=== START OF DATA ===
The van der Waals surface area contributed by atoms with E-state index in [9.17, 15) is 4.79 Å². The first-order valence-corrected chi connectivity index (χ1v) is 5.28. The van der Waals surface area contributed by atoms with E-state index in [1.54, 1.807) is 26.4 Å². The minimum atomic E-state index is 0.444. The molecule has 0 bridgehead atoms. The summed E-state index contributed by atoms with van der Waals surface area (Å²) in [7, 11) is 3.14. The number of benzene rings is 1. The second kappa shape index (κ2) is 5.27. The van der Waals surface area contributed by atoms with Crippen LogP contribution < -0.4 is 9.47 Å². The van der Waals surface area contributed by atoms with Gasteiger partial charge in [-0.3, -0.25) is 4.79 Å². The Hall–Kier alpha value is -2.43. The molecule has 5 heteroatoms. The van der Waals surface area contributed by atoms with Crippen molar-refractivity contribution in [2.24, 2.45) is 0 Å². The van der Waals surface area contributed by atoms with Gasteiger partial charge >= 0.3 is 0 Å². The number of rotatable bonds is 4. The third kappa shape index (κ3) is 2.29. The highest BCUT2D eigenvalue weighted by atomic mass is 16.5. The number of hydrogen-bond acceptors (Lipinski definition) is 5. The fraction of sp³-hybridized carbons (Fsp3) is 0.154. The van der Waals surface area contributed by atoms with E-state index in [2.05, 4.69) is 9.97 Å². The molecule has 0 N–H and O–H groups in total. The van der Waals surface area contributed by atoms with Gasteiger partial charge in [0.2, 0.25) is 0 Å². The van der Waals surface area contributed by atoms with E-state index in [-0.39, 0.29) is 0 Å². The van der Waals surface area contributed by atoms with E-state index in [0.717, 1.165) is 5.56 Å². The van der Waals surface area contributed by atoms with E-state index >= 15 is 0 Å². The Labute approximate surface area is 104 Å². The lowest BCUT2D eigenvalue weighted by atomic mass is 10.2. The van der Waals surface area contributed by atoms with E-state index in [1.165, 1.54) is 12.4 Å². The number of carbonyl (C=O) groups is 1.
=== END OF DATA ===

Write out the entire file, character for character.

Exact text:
The van der Waals surface area contributed by atoms with E-state index in [9.17, 15) is 4.79 Å². The first-order valence-corrected chi connectivity index (χ1v) is 5.28. The van der Waals surface area contributed by atoms with E-state index in [1.54, 1.807) is 26.4 Å². The minimum atomic E-state index is 0.444. The molecule has 0 bridgehead atoms. The summed E-state index contributed by atoms with van der Waals surface area (Å²) in [7, 11) is 3.14. The number of benzene rings is 1. The second kappa shape index (κ2) is 5.27. The van der Waals surface area contributed by atoms with Crippen LogP contribution < -0.4 is 9.47 Å². The van der Waals surface area contributed by atoms with Gasteiger partial charge in [-0.3, -0.25) is 4.79 Å². The Hall–Kier alpha value is -2.43. The molecule has 5 heteroatoms. The van der Waals surface area contributed by atoms with Crippen molar-refractivity contribution in [2.24, 2.45) is 0 Å². The van der Waals surface area contributed by atoms with Gasteiger partial charge >= 0.3 is 0 Å². The number of rotatable bonds is 4. The third kappa shape index (κ3) is 2.29. The highest BCUT2D eigenvalue weighted by atomic mass is 16.5. The number of hydrogen-bond acceptors (Lipinski definition) is 5. The fraction of sp³-hybridized carbons (Fsp3) is 0.154. The van der Waals surface area contributed by atoms with E-state index in [2.05, 4.69) is 9.97 Å². The molecule has 0 N–H and O–H groups in total. The van der Waals surface area contributed by atoms with Gasteiger partial charge in [0.2, 0.25) is 0 Å². The van der Waals surface area contributed by atoms with E-state index in [-0.39, 0.29) is 0 Å². The van der Waals surface area contributed by atoms with E-state index in [0.717, 1.165) is 5.56 Å². The van der Waals surface area contributed by atoms with E-state index >= 15 is 0 Å². The Labute approximate surface area is 104 Å². The lowest BCUT2D eigenvalue weighted by atomic mass is 10.2. The van der Waals surface area contributed by atoms with E-state index in [1.165, 1.54) is 12.4 Å². The number of carbonyl (C=O) groups is 1.